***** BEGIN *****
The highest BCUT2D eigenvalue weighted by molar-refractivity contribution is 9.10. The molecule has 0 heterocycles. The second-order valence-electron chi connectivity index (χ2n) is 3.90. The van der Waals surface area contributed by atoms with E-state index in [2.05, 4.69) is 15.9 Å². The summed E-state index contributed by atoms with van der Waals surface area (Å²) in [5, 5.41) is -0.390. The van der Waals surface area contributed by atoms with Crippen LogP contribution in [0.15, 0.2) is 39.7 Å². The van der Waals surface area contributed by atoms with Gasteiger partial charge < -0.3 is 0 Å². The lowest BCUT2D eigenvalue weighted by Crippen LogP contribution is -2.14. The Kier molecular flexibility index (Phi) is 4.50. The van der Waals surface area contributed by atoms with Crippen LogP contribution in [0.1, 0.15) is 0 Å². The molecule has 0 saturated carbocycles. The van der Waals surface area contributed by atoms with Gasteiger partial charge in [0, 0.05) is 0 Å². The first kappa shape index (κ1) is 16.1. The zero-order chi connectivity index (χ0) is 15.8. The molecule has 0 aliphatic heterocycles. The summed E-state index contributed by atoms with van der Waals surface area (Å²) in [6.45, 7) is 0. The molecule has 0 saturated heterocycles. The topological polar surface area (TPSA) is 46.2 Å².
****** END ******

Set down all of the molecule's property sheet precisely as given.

The highest BCUT2D eigenvalue weighted by molar-refractivity contribution is 9.10. The molecule has 0 heterocycles. The second-order valence-electron chi connectivity index (χ2n) is 3.90. The van der Waals surface area contributed by atoms with E-state index in [2.05, 4.69) is 15.9 Å². The summed E-state index contributed by atoms with van der Waals surface area (Å²) in [5, 5.41) is -0.390. The van der Waals surface area contributed by atoms with Crippen LogP contribution in [0.15, 0.2) is 39.7 Å². The van der Waals surface area contributed by atoms with Gasteiger partial charge < -0.3 is 0 Å². The lowest BCUT2D eigenvalue weighted by Crippen LogP contribution is -2.14. The Kier molecular flexibility index (Phi) is 4.50. The van der Waals surface area contributed by atoms with Crippen LogP contribution in [0.1, 0.15) is 0 Å². The molecule has 0 saturated carbocycles. The van der Waals surface area contributed by atoms with Gasteiger partial charge in [0, 0.05) is 0 Å². The first kappa shape index (κ1) is 16.1. The zero-order chi connectivity index (χ0) is 15.8. The molecule has 0 aliphatic heterocycles. The summed E-state index contributed by atoms with van der Waals surface area (Å²) in [6.45, 7) is 0. The molecule has 0 saturated heterocycles. The topological polar surface area (TPSA) is 46.2 Å².